1. Focusing on ESG in the industrial value chain

Developed countries, especially European countries, are imposing higher requirements on apparel products, including carbon taxes on imports and the necessity for fabrics to originate from Vietnam or the European Union. At the same time, Bangladesh, the world’s second-largest textile and garment exporting country, is increasingly emphasizing the implementation of environmental, social, and governance (ESG) responsibilities, which is the fundamental reason why Vietnam’s textile and garment industry is losing its competitive advantage. TCM’s chairman is well aware of this and has stated that the company has been implementing ESG practices for a long time, but now they will accelerate the implementation under customer pressure.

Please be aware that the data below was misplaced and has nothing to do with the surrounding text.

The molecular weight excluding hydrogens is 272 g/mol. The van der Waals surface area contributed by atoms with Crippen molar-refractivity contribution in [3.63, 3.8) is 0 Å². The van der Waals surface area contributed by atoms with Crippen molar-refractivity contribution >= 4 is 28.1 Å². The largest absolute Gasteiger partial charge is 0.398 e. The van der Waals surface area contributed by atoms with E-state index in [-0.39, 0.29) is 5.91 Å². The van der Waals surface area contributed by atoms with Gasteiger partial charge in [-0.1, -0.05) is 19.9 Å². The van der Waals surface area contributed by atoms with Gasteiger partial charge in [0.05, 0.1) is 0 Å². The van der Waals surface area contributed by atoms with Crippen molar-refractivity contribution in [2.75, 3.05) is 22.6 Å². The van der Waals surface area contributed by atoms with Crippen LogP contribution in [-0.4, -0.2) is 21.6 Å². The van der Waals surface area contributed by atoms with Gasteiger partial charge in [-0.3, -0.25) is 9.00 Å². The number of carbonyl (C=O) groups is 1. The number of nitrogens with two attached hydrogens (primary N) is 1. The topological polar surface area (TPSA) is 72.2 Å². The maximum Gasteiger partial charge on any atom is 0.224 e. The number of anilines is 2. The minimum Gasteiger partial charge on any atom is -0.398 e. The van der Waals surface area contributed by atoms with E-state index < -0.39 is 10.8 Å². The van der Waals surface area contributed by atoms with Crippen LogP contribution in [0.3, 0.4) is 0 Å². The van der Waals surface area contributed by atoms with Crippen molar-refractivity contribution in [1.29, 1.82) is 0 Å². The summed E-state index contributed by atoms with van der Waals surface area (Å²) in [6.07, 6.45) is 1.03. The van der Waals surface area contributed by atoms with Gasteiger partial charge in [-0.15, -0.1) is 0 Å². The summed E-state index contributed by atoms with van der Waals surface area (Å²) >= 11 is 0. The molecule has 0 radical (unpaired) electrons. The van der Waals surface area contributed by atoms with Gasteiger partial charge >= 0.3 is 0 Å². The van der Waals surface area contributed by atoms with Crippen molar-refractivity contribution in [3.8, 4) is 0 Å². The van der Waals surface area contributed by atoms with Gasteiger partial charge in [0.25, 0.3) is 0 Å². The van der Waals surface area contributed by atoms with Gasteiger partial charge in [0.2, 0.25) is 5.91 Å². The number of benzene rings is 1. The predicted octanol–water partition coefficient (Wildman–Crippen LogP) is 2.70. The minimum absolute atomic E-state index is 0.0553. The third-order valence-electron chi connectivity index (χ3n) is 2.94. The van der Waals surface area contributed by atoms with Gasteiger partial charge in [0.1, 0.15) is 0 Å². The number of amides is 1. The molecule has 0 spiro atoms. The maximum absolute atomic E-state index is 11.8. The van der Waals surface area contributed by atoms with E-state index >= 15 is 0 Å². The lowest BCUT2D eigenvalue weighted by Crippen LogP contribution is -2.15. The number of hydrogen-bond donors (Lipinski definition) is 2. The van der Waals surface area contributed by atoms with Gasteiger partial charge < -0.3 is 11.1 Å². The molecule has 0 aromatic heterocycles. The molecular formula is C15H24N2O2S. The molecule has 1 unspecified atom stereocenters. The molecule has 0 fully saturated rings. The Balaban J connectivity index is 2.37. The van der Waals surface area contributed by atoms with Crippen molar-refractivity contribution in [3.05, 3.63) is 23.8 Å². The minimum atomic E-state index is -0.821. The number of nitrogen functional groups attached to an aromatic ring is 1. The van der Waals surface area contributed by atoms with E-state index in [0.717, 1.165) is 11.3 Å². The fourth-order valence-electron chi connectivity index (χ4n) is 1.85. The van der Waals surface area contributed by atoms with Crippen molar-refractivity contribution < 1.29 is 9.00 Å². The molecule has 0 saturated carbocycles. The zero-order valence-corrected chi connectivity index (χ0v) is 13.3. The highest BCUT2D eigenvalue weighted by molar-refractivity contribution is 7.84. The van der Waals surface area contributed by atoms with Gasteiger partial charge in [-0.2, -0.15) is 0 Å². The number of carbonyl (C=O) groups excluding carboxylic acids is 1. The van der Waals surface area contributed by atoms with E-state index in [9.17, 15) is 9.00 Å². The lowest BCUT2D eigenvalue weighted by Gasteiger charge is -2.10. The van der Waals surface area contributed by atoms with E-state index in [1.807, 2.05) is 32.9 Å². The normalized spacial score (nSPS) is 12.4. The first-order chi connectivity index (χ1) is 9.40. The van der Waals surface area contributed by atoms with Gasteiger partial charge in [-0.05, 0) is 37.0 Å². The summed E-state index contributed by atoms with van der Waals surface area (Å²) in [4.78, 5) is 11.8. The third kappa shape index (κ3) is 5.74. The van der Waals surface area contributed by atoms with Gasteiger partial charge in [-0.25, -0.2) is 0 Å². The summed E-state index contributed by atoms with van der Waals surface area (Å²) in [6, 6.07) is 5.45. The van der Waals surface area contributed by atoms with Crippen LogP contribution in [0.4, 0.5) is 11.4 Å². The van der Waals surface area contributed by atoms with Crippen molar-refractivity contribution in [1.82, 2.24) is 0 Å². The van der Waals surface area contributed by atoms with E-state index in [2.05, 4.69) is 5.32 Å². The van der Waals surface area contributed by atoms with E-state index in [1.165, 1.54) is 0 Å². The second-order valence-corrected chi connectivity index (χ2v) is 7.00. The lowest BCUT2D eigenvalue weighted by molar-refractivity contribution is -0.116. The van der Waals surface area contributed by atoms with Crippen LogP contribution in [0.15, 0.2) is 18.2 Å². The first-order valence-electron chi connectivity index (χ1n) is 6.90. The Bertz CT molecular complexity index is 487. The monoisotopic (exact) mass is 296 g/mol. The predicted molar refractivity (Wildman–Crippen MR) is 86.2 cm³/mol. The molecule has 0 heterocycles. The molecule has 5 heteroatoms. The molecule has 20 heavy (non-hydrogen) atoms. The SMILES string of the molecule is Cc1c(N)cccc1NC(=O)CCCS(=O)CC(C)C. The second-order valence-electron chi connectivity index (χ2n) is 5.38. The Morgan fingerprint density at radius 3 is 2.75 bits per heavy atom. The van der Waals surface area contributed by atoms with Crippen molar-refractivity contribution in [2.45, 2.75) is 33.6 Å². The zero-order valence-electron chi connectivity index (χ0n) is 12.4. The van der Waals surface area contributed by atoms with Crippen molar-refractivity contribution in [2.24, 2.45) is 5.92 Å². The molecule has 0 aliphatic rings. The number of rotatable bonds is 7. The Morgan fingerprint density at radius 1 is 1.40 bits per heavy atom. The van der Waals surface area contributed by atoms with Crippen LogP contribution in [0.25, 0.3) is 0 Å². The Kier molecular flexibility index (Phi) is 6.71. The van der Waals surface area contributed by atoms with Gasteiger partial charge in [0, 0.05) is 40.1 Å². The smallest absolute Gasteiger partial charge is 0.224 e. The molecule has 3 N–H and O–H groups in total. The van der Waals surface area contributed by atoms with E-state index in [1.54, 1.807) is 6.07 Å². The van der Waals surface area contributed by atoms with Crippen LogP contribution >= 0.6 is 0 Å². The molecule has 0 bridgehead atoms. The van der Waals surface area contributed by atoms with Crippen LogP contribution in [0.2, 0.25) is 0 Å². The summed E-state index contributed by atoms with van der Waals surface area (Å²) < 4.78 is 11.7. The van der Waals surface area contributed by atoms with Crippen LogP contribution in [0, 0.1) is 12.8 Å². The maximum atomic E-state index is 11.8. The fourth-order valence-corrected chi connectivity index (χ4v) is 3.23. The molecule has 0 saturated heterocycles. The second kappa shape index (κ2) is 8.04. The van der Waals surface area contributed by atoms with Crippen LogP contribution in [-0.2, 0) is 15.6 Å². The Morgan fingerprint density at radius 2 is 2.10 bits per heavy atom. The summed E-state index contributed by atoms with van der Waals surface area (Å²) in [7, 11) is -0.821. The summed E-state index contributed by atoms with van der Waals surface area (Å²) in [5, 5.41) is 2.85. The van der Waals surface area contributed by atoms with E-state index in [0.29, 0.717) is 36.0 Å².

As soon as you access the official website of the company, you can see daily updated data related to saving the environment

Kirin Capital is a research-driven equity investment company headquartered in Hanoi, Vietnam. Its core members have more than 20 years of financial experience in China and more than 10 years of financial and industrial investment experience in Vietnam. The investment covers TMT, large consumption, manufacturing, health care and financial services, and other fields, and spans all stages of equity investment such as seed investment, venture capital, private equity investment, listed company investment, and M&A investment.

Our vision is “Know Vietnam, Long Vietnam”. Through rich financial experience and local resources, we will be a guide for investors at home and abroad to invest in Vietnam and share Vietnam’s rapid growth development dividends.